Community members are encouraged to complete this linked form to share their favourite Pointe au Baril Lighthouse memories. The collected stories and photos will be shared with Emmaline once compiled.
For those who would like to share written memories and physical pictures, a traditional Birch Bark Basket will be present at Emmaline’s celebration at the Pointe au Baril Community Centre on August 20th.
Shawanaga First Nation 25th Annual Traditional Pow-Wow Aug 20-21
If you plan on attending, there are some islanders who are going around noon on Saturday.
- a chair or blanket,
- hat and sunscreen as there isn’t a lot of shade in the theatre seating.
- Water bottle, alternatively we will be selling water bottles to use at the water stations, and the water stations are free to fill up your water bottle
If you want to take a picture of a dancer, just ask their permission first.
Please no pets
There will be staff around the pow-wow grounds if you have any questions.
They’re looking forward to gathering this year, miigwech for coming to join them and celebrate their special weekend.
Location: 2 Village Road, Nobel, ON, P0G 1G0
There is no fee, but they are asking for donations. The pow-wow is funded through donations and fundraising efforts.
Please Consider Helping PaBIA
Clean up the Bay
Need Volunteers to Help Get
Boats to Station
In an effort to clean up our shorelines, PaBIA is hosting an abandoned dock day. Old, derelict docks will be towed into the station, and the township will disassemble and dispose of them.
This effort is entirely volunteer based. If you are around this August 27, please consider volunteering your time to help tow docks to the station. The more volunteers present, the more docks we can dispose of. With your ongoing support for this initiative, we will be able to clean our shorelines of old dock debris. Sign Up by calling (647-545-9283) or emailing the Marine Patrol.
If you plan to tow your own derelict dock into the station, please tow the dock into the area between the wharf loading area and the pump-out dock any time between 8:00 am and 4:00 pm. The wharf attendant will help direct and tie off the docks. The attendant will have rope on site to do this and the area will be roped off prior to the 27th so other vessels will not be in the way. The Township equipment will collect the docks on the following Monday.
Let’s All Get Onboard with our PFDs!
You Could Win Big Time!
And don’t forget to get your NEW PaBIA hat…
with the safety logo on the back! Find them in the Ojibway Gift Shop!
On-the-Water Boat Maneuverability Coaching
with Randy Johnson, Certified Power Squadron Trainer &
PaBIA Chair of Fire & Boat Safety Committee
NEXT session on August 31
These are held at the Ojibway back docks
by Trudy Irvine, Education Committee Chair
A common and delightful animal sighting on Ontario lakes is that of a mink undulating along a shoreline. It is a much nicer sight than that of a beaver slapping and swimming around your old dock or boathouse, planning their own “addition” once you are gone in the fall.
Mink are members of the family Mustelidae, which includes the also cute, but sometimes vicious, otters, weasels, fishers, and wolverines. All are long-bodied carnivores that have anal scent glands for signaling readiness for mating and for marking territory. While they cannot spray like skunks, they can emit a smell some find more offensive than that of a skunk when it is frightened.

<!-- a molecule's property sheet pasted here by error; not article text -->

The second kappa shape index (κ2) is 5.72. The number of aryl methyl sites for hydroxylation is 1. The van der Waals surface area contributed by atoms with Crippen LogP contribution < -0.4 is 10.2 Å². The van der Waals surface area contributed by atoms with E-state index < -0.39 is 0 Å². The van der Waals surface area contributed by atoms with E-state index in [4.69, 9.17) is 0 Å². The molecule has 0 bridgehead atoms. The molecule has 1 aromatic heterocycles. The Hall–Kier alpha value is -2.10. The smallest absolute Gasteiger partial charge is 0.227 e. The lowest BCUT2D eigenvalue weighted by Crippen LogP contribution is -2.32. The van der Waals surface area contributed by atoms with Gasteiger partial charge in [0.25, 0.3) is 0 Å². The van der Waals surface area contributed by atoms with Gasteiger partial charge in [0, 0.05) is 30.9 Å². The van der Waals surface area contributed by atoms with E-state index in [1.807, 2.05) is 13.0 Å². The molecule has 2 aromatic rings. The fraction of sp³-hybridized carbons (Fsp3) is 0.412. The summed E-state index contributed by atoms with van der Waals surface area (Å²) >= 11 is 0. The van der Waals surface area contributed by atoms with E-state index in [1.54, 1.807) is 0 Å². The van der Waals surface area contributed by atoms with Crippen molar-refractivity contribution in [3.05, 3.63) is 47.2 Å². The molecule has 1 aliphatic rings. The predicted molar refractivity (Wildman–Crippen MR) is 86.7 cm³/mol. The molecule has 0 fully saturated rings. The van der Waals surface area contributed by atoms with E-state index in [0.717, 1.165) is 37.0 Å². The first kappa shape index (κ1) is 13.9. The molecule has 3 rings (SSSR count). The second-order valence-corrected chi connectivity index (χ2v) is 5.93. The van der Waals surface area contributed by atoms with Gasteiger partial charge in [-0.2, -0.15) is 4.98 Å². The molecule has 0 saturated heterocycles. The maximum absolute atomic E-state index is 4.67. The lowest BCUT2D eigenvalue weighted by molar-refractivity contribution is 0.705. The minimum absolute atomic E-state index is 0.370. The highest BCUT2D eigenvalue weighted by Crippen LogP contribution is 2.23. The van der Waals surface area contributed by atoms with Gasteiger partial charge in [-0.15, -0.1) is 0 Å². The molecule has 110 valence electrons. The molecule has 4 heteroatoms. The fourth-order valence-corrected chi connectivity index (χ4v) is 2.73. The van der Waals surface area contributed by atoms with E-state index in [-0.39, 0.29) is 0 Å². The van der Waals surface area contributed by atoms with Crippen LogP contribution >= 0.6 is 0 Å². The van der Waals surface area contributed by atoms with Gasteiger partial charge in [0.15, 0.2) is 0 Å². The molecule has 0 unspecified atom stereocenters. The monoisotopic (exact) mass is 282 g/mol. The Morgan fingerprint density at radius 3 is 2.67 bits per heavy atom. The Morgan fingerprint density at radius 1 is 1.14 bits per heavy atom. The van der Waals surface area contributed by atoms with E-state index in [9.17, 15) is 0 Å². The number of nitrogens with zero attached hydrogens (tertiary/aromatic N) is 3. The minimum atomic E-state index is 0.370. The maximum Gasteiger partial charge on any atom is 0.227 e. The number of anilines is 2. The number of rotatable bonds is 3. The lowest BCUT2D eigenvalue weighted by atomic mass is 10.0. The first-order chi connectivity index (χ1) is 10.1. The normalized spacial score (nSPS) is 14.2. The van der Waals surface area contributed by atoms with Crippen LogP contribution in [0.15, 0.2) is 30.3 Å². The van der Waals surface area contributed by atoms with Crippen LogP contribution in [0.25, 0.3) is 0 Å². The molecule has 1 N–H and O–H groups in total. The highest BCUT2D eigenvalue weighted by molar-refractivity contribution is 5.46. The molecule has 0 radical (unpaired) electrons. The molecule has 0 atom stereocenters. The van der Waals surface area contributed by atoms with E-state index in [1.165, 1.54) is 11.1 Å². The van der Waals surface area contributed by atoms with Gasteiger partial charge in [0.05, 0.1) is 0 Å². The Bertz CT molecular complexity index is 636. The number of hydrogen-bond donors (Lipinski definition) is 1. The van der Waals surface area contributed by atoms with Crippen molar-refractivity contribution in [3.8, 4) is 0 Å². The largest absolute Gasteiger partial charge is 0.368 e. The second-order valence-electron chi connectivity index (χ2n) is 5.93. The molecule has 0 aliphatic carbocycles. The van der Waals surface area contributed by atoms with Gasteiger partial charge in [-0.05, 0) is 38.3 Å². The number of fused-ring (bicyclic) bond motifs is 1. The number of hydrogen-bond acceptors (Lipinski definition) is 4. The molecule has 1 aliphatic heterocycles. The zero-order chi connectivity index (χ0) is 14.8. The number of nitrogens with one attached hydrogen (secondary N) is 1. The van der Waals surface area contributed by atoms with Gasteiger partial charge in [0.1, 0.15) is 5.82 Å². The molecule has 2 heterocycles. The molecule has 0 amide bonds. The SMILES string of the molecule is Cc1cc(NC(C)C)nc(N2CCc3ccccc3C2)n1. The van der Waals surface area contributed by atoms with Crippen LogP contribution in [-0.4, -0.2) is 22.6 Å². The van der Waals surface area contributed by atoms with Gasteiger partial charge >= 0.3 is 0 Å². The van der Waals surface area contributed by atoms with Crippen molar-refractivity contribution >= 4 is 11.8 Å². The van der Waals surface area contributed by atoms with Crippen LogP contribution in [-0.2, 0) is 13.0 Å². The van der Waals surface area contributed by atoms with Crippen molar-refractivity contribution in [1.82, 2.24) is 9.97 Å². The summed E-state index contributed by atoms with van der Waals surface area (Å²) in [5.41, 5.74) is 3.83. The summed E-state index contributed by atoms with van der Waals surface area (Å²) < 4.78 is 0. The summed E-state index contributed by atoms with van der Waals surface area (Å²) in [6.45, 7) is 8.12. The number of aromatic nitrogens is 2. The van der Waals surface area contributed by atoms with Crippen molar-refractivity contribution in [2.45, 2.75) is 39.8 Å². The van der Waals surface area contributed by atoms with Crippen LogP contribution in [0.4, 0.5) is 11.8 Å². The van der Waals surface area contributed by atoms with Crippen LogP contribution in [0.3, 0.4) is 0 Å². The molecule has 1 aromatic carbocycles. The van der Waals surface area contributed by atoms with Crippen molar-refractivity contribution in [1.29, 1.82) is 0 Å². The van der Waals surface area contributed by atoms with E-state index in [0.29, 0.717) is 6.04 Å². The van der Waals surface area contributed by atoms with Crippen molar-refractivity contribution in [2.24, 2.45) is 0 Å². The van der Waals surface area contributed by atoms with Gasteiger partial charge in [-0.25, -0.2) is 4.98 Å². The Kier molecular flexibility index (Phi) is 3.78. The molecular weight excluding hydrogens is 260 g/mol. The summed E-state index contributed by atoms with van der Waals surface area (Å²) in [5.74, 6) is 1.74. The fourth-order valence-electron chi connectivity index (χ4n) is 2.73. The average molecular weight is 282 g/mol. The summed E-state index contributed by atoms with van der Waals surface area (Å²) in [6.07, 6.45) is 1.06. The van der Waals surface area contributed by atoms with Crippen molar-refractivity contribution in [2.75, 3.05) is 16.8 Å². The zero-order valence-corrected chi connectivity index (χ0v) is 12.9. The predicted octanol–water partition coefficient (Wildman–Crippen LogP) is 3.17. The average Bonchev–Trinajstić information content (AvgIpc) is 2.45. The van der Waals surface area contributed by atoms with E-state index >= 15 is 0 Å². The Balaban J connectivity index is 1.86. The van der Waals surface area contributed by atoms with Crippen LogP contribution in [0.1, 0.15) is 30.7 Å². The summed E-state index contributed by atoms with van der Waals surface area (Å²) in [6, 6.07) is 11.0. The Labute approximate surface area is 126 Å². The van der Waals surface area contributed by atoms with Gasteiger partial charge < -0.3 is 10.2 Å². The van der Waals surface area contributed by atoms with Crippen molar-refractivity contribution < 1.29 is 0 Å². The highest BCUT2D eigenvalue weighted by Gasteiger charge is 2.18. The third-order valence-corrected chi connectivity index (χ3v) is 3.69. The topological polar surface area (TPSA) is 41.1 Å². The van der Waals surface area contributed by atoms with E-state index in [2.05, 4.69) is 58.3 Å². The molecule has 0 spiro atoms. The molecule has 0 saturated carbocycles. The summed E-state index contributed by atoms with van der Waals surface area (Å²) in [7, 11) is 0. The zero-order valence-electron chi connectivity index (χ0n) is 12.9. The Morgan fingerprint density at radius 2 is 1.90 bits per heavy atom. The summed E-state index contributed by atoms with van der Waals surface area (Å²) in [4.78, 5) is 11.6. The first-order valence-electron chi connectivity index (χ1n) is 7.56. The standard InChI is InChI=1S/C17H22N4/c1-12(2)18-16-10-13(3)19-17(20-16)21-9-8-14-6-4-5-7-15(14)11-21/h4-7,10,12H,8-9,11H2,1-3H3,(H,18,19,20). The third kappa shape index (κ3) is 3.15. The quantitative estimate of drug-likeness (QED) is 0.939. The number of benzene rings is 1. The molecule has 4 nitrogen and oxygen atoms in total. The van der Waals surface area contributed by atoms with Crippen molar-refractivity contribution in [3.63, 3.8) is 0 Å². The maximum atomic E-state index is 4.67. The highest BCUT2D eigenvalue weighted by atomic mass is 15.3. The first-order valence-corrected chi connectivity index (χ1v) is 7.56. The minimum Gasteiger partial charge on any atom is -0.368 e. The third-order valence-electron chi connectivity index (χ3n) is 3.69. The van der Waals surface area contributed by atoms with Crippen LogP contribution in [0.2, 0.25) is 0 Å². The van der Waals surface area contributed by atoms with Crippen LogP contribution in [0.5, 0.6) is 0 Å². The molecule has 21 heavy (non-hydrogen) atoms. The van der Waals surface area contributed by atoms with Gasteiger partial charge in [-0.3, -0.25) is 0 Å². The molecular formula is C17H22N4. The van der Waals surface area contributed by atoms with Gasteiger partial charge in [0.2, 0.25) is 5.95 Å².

Mink maintain territories of several square kilometers and will have several burrows within these territories. Burrows are located along the shoreline, under logs or stumps, or within recesses in rocks, usually in areas thick with coniferous trees such as cedars. From these burrows, they will hunt alone, preying on fish, crayfish, frogs, insects, mice, and chipmunks. Muskrats, waterfowl, and rabbits are favourite foods, and these larger preys are dispatched with a bite to the back of the neck.
Mink are crespuscular, meaning they hunt mostly at dawn and dusk. Mink do not hibernate and will continue to hunt from their burrows over the winter.
This time of year, kits that were born in April and May (about 4 per female) will be capable of hunting their own food, and they will be leaving the maternal burrows far behind to find their own territory. Adults will have begun shedding their summer fur and their thicker winter fur will be coming in, which consists of long, coarse outer guard hairs and dense, oily underfur. Mature and immature mink can be discerned from each other by the colour of their coat, with juveniles being paler.
Literally on the Bay
Book recommendations by Charlotte Stein, owner of Parry Sound Books
Edited by Janet Irving, Education Committee.
There is nothing – absolutely nothing – like reading a book on a summer’s day on Georgian Bay! This summer we suggest some books that are literally set on the Bay – or feel so much so that we just had to include them.
THE BARRØY TRILOGY – UNSEEN – WHITE SHADOW – EYES OF RIGEL by Roy Jacobsen tells the story of Ingrid Barrøy, her family, and the Norwegian Island that bears their name. Her world is one of storm-scoured rocks and the moods of the sea by which her family lives and dies. A beautifully written and profoundly moving exploration of conflict, love, and human endurance. The life, and the landscape, very much like our own.
With each eBlast, we will provide you a list of names of those members who have provided updated contact information. The details of all the changes since the 2022 yearbook came out in late April are provided in THIS printable format for you to print out and insert into your own Yearbook! As of August 8th, here are the changes.
Lakes Michigan/Huron Water Levels August 15th, 2022
To better read the charts, please click on the chart for the Daily or Six Month Forecast Water level chart and the corresponding websites
Please support PaBIA’s Yearbook Advertisers 2022
This site’s advertising feature was created to provide assistance for special local information &
events for existing Yearbook advertisers only.
Click on the logo to go to the website